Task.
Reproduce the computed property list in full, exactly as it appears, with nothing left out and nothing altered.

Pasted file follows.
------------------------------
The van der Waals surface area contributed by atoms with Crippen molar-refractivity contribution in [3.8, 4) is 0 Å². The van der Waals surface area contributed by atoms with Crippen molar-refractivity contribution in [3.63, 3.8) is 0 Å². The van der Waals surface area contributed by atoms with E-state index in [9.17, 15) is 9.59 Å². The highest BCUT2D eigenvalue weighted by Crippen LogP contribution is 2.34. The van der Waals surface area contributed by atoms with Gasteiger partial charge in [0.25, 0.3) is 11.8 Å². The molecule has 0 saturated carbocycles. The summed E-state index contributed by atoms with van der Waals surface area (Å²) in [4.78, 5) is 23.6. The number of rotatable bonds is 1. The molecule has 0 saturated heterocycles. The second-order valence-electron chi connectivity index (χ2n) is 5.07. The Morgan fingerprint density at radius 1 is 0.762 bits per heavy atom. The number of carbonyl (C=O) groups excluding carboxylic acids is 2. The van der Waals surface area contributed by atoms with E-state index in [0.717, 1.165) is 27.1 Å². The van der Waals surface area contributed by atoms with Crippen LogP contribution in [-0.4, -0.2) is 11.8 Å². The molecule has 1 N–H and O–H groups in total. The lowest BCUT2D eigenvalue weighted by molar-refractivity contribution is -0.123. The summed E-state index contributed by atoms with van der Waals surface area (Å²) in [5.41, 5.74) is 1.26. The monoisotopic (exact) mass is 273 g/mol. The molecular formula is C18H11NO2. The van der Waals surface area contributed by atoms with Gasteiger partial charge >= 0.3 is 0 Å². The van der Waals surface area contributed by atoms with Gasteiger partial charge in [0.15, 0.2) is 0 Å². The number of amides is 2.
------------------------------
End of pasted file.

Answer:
The van der Waals surface area contributed by atoms with Crippen molar-refractivity contribution in [3.8, 4) is 0 Å². The van der Waals surface area contributed by atoms with Crippen molar-refractivity contribution in [3.63, 3.8) is 0 Å². The van der Waals surface area contributed by atoms with E-state index in [9.17, 15) is 9.59 Å². The highest BCUT2D eigenvalue weighted by Crippen LogP contribution is 2.34. The van der Waals surface area contributed by atoms with Gasteiger partial charge in [0.25, 0.3) is 11.8 Å². The molecule has 0 saturated carbocycles. The summed E-state index contributed by atoms with van der Waals surface area (Å²) in [4.78, 5) is 23.6. The number of rotatable bonds is 1. The molecule has 0 saturated heterocycles. The second-order valence-electron chi connectivity index (χ2n) is 5.07. The Morgan fingerprint density at radius 1 is 0.762 bits per heavy atom. The number of carbonyl (C=O) groups excluding carboxylic acids is 2. The van der Waals surface area contributed by atoms with E-state index in [0.717, 1.165) is 27.1 Å². The van der Waals surface area contributed by atoms with Crippen LogP contribution in [-0.4, -0.2) is 11.8 Å². The molecule has 1 N–H and O–H groups in total. The lowest BCUT2D eigenvalue weighted by molar-refractivity contribution is -0.123. The summed E-state index contributed by atoms with van der Waals surface area (Å²) in [5.41, 5.74) is 1.26. The monoisotopic (exact) mass is 273 g/mol. The molecular formula is C18H11NO2. The van der Waals surface area contributed by atoms with Gasteiger partial charge >= 0.3 is 0 Å². The van der Waals surface area contributed by atoms with Gasteiger partial charge in [0.15, 0.2) is 0 Å². The number of amides is 2.